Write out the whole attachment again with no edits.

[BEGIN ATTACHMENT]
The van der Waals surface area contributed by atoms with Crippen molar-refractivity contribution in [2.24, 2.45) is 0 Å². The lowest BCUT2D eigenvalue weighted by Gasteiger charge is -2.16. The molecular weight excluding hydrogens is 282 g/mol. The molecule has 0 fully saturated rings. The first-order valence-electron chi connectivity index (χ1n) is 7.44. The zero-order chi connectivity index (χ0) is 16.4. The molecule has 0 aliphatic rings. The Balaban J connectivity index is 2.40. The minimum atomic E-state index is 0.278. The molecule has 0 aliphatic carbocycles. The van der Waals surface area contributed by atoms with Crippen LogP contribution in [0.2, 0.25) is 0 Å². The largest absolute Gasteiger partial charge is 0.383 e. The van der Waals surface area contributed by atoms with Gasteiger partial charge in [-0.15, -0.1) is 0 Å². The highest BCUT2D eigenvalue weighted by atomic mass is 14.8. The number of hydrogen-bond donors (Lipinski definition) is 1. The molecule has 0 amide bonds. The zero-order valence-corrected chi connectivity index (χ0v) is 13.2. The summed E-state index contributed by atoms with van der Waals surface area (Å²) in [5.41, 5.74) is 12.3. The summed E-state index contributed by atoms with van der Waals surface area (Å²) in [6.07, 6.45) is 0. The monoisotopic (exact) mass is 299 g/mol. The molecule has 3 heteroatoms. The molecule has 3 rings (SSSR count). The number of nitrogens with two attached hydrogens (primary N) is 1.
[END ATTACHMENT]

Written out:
The van der Waals surface area contributed by atoms with Crippen molar-refractivity contribution in [2.24, 2.45) is 0 Å². The lowest BCUT2D eigenvalue weighted by Gasteiger charge is -2.16. The molecular weight excluding hydrogens is 282 g/mol. The molecule has 0 fully saturated rings. The first-order valence-electron chi connectivity index (χ1n) is 7.44. The zero-order chi connectivity index (χ0) is 16.4. The molecule has 0 aliphatic rings. The Balaban J connectivity index is 2.40. The minimum atomic E-state index is 0.278. The molecule has 0 aliphatic carbocycles. The van der Waals surface area contributed by atoms with Crippen LogP contribution in [0.2, 0.25) is 0 Å². The largest absolute Gasteiger partial charge is 0.383 e. The van der Waals surface area contributed by atoms with Gasteiger partial charge in [-0.15, -0.1) is 0 Å². The highest BCUT2D eigenvalue weighted by atomic mass is 14.8. The number of hydrogen-bond donors (Lipinski definition) is 1. The molecule has 0 amide bonds. The zero-order valence-corrected chi connectivity index (χ0v) is 13.2. The summed E-state index contributed by atoms with van der Waals surface area (Å²) in [5.41, 5.74) is 12.3. The summed E-state index contributed by atoms with van der Waals surface area (Å²) in [6.07, 6.45) is 0. The monoisotopic (exact) mass is 299 g/mol. The molecule has 3 heteroatoms. The molecule has 3 rings (SSSR count). The number of nitrogens with two attached hydrogens (primary N) is 1.